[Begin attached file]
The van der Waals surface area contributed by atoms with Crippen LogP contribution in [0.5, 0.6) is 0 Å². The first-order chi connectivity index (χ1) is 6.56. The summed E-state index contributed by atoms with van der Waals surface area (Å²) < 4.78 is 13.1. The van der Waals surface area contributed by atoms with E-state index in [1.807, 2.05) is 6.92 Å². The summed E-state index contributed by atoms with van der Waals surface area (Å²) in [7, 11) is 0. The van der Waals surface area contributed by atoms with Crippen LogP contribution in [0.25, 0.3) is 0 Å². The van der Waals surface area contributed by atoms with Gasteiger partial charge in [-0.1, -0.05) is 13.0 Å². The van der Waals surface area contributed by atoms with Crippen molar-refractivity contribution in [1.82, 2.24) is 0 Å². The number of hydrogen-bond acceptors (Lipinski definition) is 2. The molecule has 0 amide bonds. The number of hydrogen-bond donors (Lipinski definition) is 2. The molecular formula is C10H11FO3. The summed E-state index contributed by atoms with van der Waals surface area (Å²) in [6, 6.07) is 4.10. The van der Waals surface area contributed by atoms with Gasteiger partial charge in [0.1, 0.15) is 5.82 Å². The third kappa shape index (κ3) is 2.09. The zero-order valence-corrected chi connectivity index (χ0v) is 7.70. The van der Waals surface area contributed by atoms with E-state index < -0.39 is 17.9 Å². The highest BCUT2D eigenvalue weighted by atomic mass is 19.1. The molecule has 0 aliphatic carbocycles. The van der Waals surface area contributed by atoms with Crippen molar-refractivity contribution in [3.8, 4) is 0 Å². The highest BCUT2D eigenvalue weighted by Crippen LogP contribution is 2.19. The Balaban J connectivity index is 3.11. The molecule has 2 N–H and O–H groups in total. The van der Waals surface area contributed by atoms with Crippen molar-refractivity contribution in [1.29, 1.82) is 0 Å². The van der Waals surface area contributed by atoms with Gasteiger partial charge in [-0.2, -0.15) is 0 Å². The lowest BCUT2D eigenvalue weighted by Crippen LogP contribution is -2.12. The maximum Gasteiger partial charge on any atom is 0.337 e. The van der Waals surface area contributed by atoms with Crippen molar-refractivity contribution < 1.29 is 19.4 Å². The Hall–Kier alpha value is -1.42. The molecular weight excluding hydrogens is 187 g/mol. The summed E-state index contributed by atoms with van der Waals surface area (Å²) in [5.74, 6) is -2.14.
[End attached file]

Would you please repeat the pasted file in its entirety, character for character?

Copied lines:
The van der Waals surface area contributed by atoms with Crippen LogP contribution in [0.5, 0.6) is 0 Å². The first-order chi connectivity index (χ1) is 6.56. The summed E-state index contributed by atoms with van der Waals surface area (Å²) < 4.78 is 13.1. The van der Waals surface area contributed by atoms with E-state index in [1.807, 2.05) is 6.92 Å². The summed E-state index contributed by atoms with van der Waals surface area (Å²) in [7, 11) is 0. The van der Waals surface area contributed by atoms with Crippen LogP contribution in [0.25, 0.3) is 0 Å². The van der Waals surface area contributed by atoms with Gasteiger partial charge in [-0.1, -0.05) is 13.0 Å². The van der Waals surface area contributed by atoms with Crippen molar-refractivity contribution in [1.82, 2.24) is 0 Å². The number of hydrogen-bond acceptors (Lipinski definition) is 2. The molecule has 0 amide bonds. The number of hydrogen-bond donors (Lipinski definition) is 2. The molecular formula is C10H11FO3. The summed E-state index contributed by atoms with van der Waals surface area (Å²) in [6, 6.07) is 4.10. The van der Waals surface area contributed by atoms with Gasteiger partial charge in [0.1, 0.15) is 5.82 Å². The third kappa shape index (κ3) is 2.09. The zero-order valence-corrected chi connectivity index (χ0v) is 7.70. The van der Waals surface area contributed by atoms with E-state index < -0.39 is 17.9 Å². The highest BCUT2D eigenvalue weighted by atomic mass is 19.1. The molecule has 0 aliphatic carbocycles. The van der Waals surface area contributed by atoms with Crippen molar-refractivity contribution in [3.8, 4) is 0 Å². The highest BCUT2D eigenvalue weighted by Crippen LogP contribution is 2.19. The Balaban J connectivity index is 3.11. The molecule has 2 N–H and O–H groups in total. The van der Waals surface area contributed by atoms with Crippen molar-refractivity contribution in [1.29, 1.82) is 0 Å². The van der Waals surface area contributed by atoms with Gasteiger partial charge in [-0.2, -0.15) is 0 Å². The lowest BCUT2D eigenvalue weighted by Crippen LogP contribution is -2.12. The maximum Gasteiger partial charge on any atom is 0.337 e. The van der Waals surface area contributed by atoms with Crippen molar-refractivity contribution < 1.29 is 19.4 Å². The Hall–Kier alpha value is -1.42. The molecular weight excluding hydrogens is 187 g/mol. The summed E-state index contributed by atoms with van der Waals surface area (Å²) in [5.74, 6) is -2.14.